Author Topic: A Kindle question  (Read 1450 times)

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Offline RCMR

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A Kindle question
« on: November 02, 2011, 10:10:12 am »
My wife suffered an accident a while back that left her with a brain injury.  As a result of this injury she has great difficulty reading, which is a shame because she was an avid reader and finds life boring without her books.

We thought a Kindle might be an option because it has the text to speech (TTS) function so we wandered down to Dick Smith Electronics here in NZ (who have a monopoly on supply) to get some "hands/ears-on".

Unfortunately, the sales droid there didn't have a clue about how to operate the "demo unit" and it appeared as if the TTS option was grayed out and not available.

Eventually, with the aid of another customer, the TTS was enabled but due to the stereo on the other side of the store, which was blaring away so loudly the entire time we were in the store, we couldn't really hear the voice output and no headphones were offered to us.

By pressing my ear hard against the Kindle, I could hear the voice which was disappointingly monotone but I noted that the pace was too fast for my wife to keep up with.

So my questions to you Kindle owners are:

1. Is the TTS any good?
2. Can the speed of the TTS be adjusted (slowed) by the user?

A pre-emptive thanks from my wife on this one.
 

Online amspire

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Re: A Kindle question
« Reply #1 on: November 02, 2011, 11:27:44 am »
If you go to

https://www.youtube.com/results?search_query=kindle+3+test+to+speech&aq=f

you will see a number of videos demonstrating the text to speech.

Just be aware that some publishers are not happy with the Kindle for generating a spoken version of their book without permission, so Amazon allows any publisher to have the text to speech disabled for their book. I think Amazon is just hoping that these publishers will eventually just give up complaining.

The thing I am wondering is if she really wants to listen to books rather then read, do you really want a Kindle?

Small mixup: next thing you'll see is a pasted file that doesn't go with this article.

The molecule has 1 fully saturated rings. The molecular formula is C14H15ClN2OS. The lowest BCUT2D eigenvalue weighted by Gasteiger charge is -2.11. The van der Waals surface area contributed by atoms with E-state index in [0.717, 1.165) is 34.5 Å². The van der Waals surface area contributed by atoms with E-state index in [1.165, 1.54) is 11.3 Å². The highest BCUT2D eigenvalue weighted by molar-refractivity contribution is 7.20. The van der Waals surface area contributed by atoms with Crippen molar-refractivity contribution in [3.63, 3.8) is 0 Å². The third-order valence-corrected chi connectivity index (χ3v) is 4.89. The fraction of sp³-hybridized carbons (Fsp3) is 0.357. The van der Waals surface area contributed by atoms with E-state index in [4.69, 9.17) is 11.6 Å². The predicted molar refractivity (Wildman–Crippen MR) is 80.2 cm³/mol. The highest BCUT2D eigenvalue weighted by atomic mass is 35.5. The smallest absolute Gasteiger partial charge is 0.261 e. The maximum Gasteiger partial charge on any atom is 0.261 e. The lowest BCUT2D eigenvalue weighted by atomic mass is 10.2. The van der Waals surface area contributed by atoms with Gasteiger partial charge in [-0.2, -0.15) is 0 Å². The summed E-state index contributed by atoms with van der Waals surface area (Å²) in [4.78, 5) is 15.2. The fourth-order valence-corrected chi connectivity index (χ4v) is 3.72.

Audio books from Audible are often of great quality, and once you get used to "reading" a book by listening to an audio version, it is very enjoyable.  If you go to the Audible books, then there are probably much better devices then the Kindle.  I use my HTC Desire phone for audio books and it works great and I can also use it for reading Kindle text books. The built-in speaker is fine for books. I would think that most of the newer smart phones are just as good, but some of them have really bad battery life. I don't recommend the Apple iTouch mainly because they have made it near impossible to replace the batteries. Worse then iPhones and iPads which is saying something.

Tablets like the iPad or the cheaper Android tablets are excellent for audio books, and also make great Kindle text readers.  The iPad usually gets much better battery life then the cheap Android tablets. They just don't get the fabulous battery life that the Kindle gets as a text reader.

Richard.

 

Offline RCMR

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Re: A Kindle question
« Reply #2 on: November 02, 2011, 01:49:17 pm »
We want the Kindle because we're hoping that by being able to follow the written word as it's spoken out loud it will help her regain some of her reading skills.

She does this already with movies on DVD -- she has the subtitles on so she reads the words as the dialog is spoken... so far that's been pretty good and has improved her reading abilities by a noticeable amount.
 


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